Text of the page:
Karlene: The advancement of medicine never ceases to amaze me. How successful were the procedures?
Lydia: I think that they are very good. My hand is still not in the normal place, but it works very well and I can do many things now. Even wear long sleeve shirts and blouses and get washed and dressed easier. It is also easier to do the washing and cooking this way - AND flying!
Karlene: I know there were many people in the United States praying for you. It must have been frightening to go through this. How much do you remember?
Lydia: It was scary, and at one point I thought I was going to die... I don't remember but I am told that at one point I called out 'Alpha Alpha, finals to land'. I think that the idea of getting better to fly helped me a lot to get better - especially with the painful physio from Aunty Alberta!
Karlene: Having something to look forward to is very important to recovery. And your flying is important to many. Can you tell me what Medicine on the Move all about, and how they have impacted your life?
Lydia: Medicine on the Move help the rural communities that need help with health education and training. On Monday I gave a SODIS (Solar Water Disinfection) demonstration to some of the community members who came for training. I have also learned to do patient assessments including taking blood pressure and taking care of wounds. If somebody had taken care of my wounds as a child I would not be disabled today. I want to teach others so that they don’t have to go through what I have been through.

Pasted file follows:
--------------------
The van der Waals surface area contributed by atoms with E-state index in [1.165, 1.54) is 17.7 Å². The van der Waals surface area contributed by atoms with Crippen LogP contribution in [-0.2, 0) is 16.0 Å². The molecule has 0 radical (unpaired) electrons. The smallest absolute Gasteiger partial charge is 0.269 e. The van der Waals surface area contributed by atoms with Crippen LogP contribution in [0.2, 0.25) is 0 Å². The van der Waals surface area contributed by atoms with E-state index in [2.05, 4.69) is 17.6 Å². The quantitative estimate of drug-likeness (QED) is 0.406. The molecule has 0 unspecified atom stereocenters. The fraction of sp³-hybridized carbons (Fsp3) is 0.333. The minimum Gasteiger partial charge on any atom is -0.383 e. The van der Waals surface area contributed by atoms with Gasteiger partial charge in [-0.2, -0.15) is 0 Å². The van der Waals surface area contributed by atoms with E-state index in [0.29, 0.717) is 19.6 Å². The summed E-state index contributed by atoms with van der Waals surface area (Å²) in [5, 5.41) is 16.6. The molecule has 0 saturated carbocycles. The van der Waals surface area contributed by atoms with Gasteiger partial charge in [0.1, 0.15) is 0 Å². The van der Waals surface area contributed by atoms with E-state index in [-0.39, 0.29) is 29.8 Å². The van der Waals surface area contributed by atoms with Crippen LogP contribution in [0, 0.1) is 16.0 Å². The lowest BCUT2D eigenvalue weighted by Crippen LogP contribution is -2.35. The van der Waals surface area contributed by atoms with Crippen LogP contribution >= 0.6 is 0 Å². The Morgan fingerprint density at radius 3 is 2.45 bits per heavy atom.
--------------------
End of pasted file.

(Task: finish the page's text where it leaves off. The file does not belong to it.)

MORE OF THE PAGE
Karlene: What are you plans for the future?
Lydia: I want to FLY. I want to fly to take basic health care to rural communities, if possible. I have already been practicing the ETCHE bag drops and am learning to fly the Medicine on the Move Zenith CH701. I am also learning to service the Rotax engines and enjoy working on the carburetors and changing the oil (I get to cut open the oil filters for inspections)
Karlene: Tell me about the above photo.
Lydia: I was interviewed on TV3 to share with the audience how I have overcome my disabilities and turned them into abilities - because disability is not an inability...
Lydia, you have proven a disability is not an inability. You are such an inspiration to so many people, and give strength to all. I look forward to the day I can come to Ghana again and meet you in person.
Captain Yaw is the man who changed Lydia’s life and is changing the lives of the people in Ghana with Medicine On the Move—MOM. After spending the previous few weeks in a hospital in Seattle, with all the challenges that presented, I still feel fortunate for the medical facilities we have available in the U.S. I asked Captain Yaw what the hospitals were like in Ghana and this was his reply:
Rural hospitals in Ghana go from OK to 'seriously lacking'. Many don't have doctors - others are, in effect empty buildings. The majority are lacking in supplies and cleanliness is a surprise when you find it.
The big city hospitals, such as where Lydia was, have some fantastic doctors and nurses, and a lot of patients... the patients are more than they can handle. Surgery is carried out back to back in the theatres... the challenge of the environment leads to complications and infections...
Everything here is a challenge - from the quality of the power to the regularity of the water supply - imagine the related impact on medical things…
I can imagine.
Creating awareness is the first step to change. Please take a moment to drop by and see what Medicine on the Move is doing. They changed Lydia’s life, as they are many more.
Enjoy the Journey!